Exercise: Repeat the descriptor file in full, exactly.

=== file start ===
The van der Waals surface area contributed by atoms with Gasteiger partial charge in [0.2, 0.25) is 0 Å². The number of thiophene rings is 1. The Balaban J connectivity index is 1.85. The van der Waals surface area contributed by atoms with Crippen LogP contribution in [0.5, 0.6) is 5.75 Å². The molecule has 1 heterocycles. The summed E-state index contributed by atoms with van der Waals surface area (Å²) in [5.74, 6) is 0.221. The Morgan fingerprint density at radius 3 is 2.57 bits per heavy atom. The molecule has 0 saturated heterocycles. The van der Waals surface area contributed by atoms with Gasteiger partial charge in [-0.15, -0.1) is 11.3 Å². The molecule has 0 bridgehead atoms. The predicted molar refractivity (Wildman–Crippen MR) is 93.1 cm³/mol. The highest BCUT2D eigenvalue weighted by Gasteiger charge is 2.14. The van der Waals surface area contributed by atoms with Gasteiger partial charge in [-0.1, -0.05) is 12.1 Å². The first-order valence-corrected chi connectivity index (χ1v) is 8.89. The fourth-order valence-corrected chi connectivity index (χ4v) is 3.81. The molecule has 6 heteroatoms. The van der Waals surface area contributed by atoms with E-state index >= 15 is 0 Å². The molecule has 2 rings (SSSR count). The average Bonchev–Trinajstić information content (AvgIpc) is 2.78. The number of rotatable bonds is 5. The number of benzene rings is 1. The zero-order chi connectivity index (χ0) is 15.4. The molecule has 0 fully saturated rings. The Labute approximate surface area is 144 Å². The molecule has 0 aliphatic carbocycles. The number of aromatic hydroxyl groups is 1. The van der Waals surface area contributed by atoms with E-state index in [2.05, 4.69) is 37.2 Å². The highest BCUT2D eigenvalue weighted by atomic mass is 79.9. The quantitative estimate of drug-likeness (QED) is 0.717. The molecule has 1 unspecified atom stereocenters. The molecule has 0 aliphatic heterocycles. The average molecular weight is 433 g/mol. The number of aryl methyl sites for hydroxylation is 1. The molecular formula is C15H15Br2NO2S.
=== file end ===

The van der Waals surface area contributed by atoms with Gasteiger partial charge in [0.2, 0.25) is 0 Å². The number of thiophene rings is 1. The Balaban J connectivity index is 1.85. The van der Waals surface area contributed by atoms with Crippen LogP contribution in [0.5, 0.6) is 5.75 Å². The molecule has 1 heterocycles. The summed E-state index contributed by atoms with van der Waals surface area (Å²) in [5.74, 6) is 0.221. The Morgan fingerprint density at radius 3 is 2.57 bits per heavy atom. The molecule has 0 saturated heterocycles. The van der Waals surface area contributed by atoms with Gasteiger partial charge in [-0.15, -0.1) is 11.3 Å². The molecule has 0 bridgehead atoms. The predicted molar refractivity (Wildman–Crippen MR) is 93.1 cm³/mol. The highest BCUT2D eigenvalue weighted by Gasteiger charge is 2.14. The van der Waals surface area contributed by atoms with Gasteiger partial charge in [-0.1, -0.05) is 12.1 Å². The first-order valence-corrected chi connectivity index (χ1v) is 8.89. The fourth-order valence-corrected chi connectivity index (χ4v) is 3.81. The molecule has 6 heteroatoms. The van der Waals surface area contributed by atoms with E-state index >= 15 is 0 Å². The molecule has 2 rings (SSSR count). The average Bonchev–Trinajstić information content (AvgIpc) is 2.78. The number of rotatable bonds is 5. The number of benzene rings is 1. The zero-order chi connectivity index (χ0) is 15.4. The molecule has 0 fully saturated rings. The Labute approximate surface area is 144 Å². The molecule has 0 aliphatic carbocycles. The number of aromatic hydroxyl groups is 1. The van der Waals surface area contributed by atoms with E-state index in [2.05, 4.69) is 37.2 Å². The highest BCUT2D eigenvalue weighted by atomic mass is 79.9. The quantitative estimate of drug-likeness (QED) is 0.717. The molecule has 1 unspecified atom stereocenters. The molecule has 0 aliphatic heterocycles. The average molecular weight is 433 g/mol. The number of aryl methyl sites for hydroxylation is 1. The molecular formula is C15H15Br2NO2S.